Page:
The arguments advanced by critics of the Bush Administration's current policy for dealing with the nuclear challenge from North Korea are fundamentally flawed. Only the assumption that they will miss no apparent opportunity to bash Bush explains why such otherwise intelligent and experienced people miss the essentials of this grave and delicate confrontation, which make matters of time and timing of the utmost importance.
Leave aside the irony that many of the critics who demand that the United States "go it alone" in bargaining with Pyongyang, just as Pyongyang demands, are the same voices insisting that the US must not go it alone against Iraq. It was Pyongyang that called this showdown. The President's "axis of evil" speech, his on-the-record "loathing" of Kim Jong-il to Bob Woodword, and his dispatch of Jim Kelly last fall to "out" the North Koreans on their uranium enrichment program may have contributed to the timing of their decisions. We shall have to await access to Pyongyang's archives to determine this. But it was the strategic and political logic of the situation that surely governed. North Korean nuclear ambitions and activities have a long history. They were perhaps delayed, but not suspended, and much less jettisoned, by the 1994 Framework Agreement. To play the role the Kim wants them to play, indeed desperately needs them to play, in intimidation, extortion, profit making, and deterrence of punishment for his excesses - all crucial in his eyes to his regime's survival - his nuclear capabilities extant and potential had to be explicitly avowed sooner or later. And he had every incentive to time the initiation of this campaign of brinkmanship when the United States was visibly preoccupied elsewhere, namely with Iraq.
The critics contend that this preoccupation represents the wrong priorities and that North Korea is the more dangerous threat. The latter point is very true and very important to getting the matter of strategic timing right. But as a practical matter, in a gang fight it makes sense to engage the nearest opponent first, especially when he is the more easily subdued.
The critics contend that the Bush administration is "merely" playing for time. This is exactly what the administration is and should be doing. Playing for time is exactly the right strategy in a situation like this one. Such a strategy requires good answers to two questions:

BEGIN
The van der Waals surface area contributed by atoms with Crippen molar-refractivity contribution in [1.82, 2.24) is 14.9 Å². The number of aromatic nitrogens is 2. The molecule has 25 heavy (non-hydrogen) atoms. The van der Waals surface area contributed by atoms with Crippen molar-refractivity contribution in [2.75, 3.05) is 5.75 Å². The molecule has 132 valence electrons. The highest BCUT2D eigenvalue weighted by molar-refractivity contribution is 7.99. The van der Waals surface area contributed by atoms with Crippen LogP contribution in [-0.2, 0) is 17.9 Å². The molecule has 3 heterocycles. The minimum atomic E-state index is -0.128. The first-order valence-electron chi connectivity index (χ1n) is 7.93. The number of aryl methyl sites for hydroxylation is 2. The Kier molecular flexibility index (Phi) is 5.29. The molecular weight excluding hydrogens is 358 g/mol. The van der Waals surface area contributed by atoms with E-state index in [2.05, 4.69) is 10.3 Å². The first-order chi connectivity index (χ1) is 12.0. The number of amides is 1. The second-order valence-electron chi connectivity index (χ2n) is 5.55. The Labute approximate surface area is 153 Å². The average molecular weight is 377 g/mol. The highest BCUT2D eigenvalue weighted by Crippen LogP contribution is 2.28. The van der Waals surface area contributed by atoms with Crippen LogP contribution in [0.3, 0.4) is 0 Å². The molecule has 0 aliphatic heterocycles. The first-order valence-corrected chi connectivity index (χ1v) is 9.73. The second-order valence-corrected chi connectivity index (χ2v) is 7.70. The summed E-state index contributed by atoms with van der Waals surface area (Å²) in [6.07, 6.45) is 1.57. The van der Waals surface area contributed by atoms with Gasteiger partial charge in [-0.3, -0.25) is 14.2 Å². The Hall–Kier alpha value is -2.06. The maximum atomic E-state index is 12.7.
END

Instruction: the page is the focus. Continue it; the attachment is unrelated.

First, how much time is there to play for?
This is a function of the rise curve in North Korea's plutonium separation, uranium enrichment, weapon fabrication, and delivery system efforts. This author is no expert on these matters; and even the best official intelligence seems to leave a good deal of uncertainty. It is clear we are already in or entering the first phase of North Korea's nuclear status, when it has one, two, then several nuclear weapons. From this posture the DPRK can project a frightening image and attempt risky extortionist policies. The next phase comes when the North has upwards of, say, ten nuclear weapons mated to reliable delivery systems of varying range, accurate enough to strike military infrastructure in the ROK, Japan, and maybe farther away, and survivable enough to be available for a second or third strike. This posture will be far more dangerous because Pyongyang will believe it lowers the risk entailed by its own aggressive behavior. This is the situation which must be averted. In this situation the DPRK will aggressively seek and probably get the payoffs of nuclear blackmail, keep and enlarge the means of nuclear blackmail, have enough extra to sell to the most dangerous buyers, and ever more brazenly seek to extort benefits. This scenario is highly likely to lead to war on the Korean peninsula, either from Pyongyang overplaying its hand, or because the US cannot allow it to continue. But these conditions are some time, perhaps years, down the road. The best possible estimate of this timeline is vital to our strategy